Some online courses are very short.
For the last eight years, during the five weeks between fall and spring semesters, Kutztown University in Pennsylvania has offered as many as 100 of its regular-semester, face-to-face courses in an online, asynchronous format. Some students enroll in winter session courses to get ahead on their degree requirements, or to recover from low grades in prior courses. Other students simply prefer the opportunity to invest all of their academic energy in one course at a time, according to Joleen Greenwood, chair of the anthropology and sociology departments.
Most winter-session students tend to be upperclassmen who already have some familiarity with online courses, Greenwood said. Many of them like the flexibility of spending time with family and friends at home, or working part-time to cover the upcoming semester of tuition, while making additional progress toward their degree.
Greenwood teaches winter-session courses and decides each fall which courses from her departments will be offered in that format. General education courses tend to fit well with the format, according to Greenwood, who sometimes includes a couple of high-demand courses required in specific majors.
Students in shorter courses have a much shorter add/drop period than do students in full-semester courses. Like Moon, Greenwood struggles with getting students' work back to them in a timely fashion. But the biggest challenge for her is “keeping students on task.” In an asynchronous format, even with tight deadlines for assignments, students can easily lapse into slacking off without email reminders and check-ins.
Online courses also work better for some students than others, according to Greenwood. Over all, though, student outcomes from her winter-session courses have mirrored achievements in traditional courses, she said.
"It’s very, very rewarding to look back and say that a student improved greatly from week one to week five," Greenwood said.
Offering shorter courses isn't new.
Institutions have been offering abbreviated summer courses for decades. And as mentioned in the first article, some institutions, including many from the for-profit sector, have been experimenting with flexible length since the early years of online education.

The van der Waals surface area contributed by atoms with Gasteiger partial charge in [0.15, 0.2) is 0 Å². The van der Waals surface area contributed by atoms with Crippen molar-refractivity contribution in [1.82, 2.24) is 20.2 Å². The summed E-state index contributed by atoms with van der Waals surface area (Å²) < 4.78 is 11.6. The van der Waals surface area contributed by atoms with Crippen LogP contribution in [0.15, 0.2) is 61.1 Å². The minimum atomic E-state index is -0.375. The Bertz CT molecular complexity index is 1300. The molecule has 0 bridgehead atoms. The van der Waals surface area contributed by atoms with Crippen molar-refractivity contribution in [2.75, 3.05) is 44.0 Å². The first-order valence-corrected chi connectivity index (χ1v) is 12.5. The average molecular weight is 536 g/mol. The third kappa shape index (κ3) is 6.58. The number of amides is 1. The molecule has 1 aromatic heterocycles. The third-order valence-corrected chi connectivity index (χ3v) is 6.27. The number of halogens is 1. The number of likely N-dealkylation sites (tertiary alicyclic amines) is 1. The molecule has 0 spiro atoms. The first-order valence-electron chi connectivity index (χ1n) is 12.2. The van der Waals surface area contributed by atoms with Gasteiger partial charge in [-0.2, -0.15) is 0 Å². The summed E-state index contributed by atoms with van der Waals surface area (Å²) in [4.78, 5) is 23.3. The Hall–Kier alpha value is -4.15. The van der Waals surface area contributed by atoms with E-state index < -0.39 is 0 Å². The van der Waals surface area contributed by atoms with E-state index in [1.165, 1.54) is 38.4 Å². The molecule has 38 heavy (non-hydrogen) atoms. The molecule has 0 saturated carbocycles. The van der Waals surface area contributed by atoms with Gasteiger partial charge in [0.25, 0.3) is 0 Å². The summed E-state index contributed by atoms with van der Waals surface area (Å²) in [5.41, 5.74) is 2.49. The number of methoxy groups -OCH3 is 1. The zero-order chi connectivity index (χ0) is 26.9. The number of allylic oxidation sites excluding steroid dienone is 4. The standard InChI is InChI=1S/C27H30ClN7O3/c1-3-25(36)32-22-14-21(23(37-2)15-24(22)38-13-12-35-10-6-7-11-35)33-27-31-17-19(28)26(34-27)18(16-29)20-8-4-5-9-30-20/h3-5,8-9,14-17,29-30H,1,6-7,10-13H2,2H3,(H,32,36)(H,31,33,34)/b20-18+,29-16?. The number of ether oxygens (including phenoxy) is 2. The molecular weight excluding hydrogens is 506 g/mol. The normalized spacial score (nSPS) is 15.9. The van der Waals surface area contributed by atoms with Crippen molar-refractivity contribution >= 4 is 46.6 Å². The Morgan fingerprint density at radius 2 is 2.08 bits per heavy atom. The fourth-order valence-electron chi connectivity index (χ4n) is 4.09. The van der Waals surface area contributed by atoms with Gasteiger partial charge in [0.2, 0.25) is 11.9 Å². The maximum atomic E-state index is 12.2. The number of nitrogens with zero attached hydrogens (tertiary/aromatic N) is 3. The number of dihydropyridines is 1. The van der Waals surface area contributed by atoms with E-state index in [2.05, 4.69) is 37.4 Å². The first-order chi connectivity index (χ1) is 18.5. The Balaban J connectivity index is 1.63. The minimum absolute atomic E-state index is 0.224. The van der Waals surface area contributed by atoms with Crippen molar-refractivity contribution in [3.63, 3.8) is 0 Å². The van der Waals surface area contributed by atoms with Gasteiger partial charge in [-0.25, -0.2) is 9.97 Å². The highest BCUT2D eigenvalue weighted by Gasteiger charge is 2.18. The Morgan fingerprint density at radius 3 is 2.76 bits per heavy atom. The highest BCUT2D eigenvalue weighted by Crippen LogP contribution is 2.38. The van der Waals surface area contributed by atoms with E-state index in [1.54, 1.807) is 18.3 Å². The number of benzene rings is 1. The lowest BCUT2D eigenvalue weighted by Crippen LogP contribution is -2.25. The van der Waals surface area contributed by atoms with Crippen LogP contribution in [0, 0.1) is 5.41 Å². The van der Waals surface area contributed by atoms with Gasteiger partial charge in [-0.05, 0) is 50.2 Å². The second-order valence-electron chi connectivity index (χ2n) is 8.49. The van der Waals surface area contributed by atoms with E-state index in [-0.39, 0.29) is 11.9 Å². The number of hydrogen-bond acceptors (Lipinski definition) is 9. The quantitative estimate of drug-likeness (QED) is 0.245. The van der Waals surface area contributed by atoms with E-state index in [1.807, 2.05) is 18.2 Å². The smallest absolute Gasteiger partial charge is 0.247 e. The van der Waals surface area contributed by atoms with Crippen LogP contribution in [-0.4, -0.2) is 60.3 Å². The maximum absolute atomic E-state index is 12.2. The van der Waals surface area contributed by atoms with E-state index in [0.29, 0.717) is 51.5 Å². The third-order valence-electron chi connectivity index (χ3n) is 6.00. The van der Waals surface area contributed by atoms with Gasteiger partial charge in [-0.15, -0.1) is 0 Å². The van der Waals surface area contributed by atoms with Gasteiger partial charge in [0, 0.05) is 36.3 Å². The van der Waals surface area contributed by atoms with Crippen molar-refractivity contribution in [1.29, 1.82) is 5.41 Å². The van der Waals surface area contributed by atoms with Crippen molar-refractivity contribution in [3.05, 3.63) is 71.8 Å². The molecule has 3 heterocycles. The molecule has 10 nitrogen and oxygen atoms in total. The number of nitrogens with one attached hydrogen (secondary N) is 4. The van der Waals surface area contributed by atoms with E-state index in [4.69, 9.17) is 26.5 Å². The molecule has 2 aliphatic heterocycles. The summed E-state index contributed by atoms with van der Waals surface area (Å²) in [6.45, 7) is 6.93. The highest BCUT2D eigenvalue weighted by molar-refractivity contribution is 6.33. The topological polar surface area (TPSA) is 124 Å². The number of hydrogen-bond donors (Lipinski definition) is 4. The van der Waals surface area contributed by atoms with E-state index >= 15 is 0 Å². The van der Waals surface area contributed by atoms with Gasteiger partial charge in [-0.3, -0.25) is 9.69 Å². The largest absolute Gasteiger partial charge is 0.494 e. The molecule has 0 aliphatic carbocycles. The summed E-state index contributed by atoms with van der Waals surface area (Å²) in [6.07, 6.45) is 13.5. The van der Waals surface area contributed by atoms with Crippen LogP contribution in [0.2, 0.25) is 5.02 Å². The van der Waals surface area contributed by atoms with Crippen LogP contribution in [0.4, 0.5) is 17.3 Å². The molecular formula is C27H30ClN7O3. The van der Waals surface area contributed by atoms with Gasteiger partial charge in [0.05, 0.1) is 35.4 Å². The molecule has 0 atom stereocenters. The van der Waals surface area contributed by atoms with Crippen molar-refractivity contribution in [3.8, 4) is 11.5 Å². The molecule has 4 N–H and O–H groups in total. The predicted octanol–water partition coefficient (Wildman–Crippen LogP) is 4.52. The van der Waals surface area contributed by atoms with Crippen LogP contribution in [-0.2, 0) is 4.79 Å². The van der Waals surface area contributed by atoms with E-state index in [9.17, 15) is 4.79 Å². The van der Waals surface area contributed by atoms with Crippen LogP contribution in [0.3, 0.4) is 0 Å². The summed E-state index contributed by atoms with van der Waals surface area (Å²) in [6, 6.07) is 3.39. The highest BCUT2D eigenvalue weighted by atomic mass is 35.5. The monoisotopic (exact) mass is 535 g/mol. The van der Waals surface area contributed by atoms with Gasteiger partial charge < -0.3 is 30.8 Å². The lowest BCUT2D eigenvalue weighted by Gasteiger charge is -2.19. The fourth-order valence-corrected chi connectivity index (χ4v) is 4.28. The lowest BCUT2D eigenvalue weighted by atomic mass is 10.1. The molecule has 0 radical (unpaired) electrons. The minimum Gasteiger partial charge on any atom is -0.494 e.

National University began offering the option for students to take one shorter course per month, rather than several at a time, in the aftermath of the Vietnam War, when many working adults returned to the U.S. with some competencies but no degree. Shorter courses went online at the institution in the early '90s, according to Michael R. Cunningham, chancellor of the nonprofit National University System.
From his experience overseeing innovation of online course formats, from synchronous to asynchronous and more recently to competency based, Cunningham advises institutions to think bigger than simply converting existing materials to a new format.
"If you approach it from a traditional standpoint and repackage courses you have to an online methodology and shortened time frame, that’s much harder to do than when you start with a whiteboard and design think what the course should be from the outset," Cunningham said.
Shorter courses often work well for military students on active duty, particularly if they have the flexibility to drop off from their studies for weeks at a time when deployed, Cunningham said. Meanwhile, an early research study comparing the system's online and face-to-face short courses has thus far indicated that outcomes from each reflect "no really measurable difference," Cunningham said.
The status quo always benefits from interrogation.
From a philosophical perspective, many experimenters with classroom formats don't believe the traditional semester schedule has universal value. Rob Gibson, director of learning technologies at Emporia State University, offered a sarcastic perspective on LinkedIn:
Jory Hadsell, executive director of the California Community Colleges Online Education Initiative, got some enthusiastic responses when he floated the possibility of more experimentation within his state's system.
Shorter course terms with a lighter concurrent load might help more of our online students succeed. @CCCOEI colleges share your thoughts! #CVCOEI From IHE: Institutions experiment with shorter online courses as audience diversifies https://t.co/67hVeC9cBv— Jory Hadsell (@joryhadsell) January 31, 2019
Moon thinks decisions over course length often come down to financial factors instead of pedagogical ones. At her institution, 7.5-week courses offer an opportunity to generate more revenue from students. Ideally, form would follow function, she said.
"What’s really the function of a course?" she said. "It should be to transform students."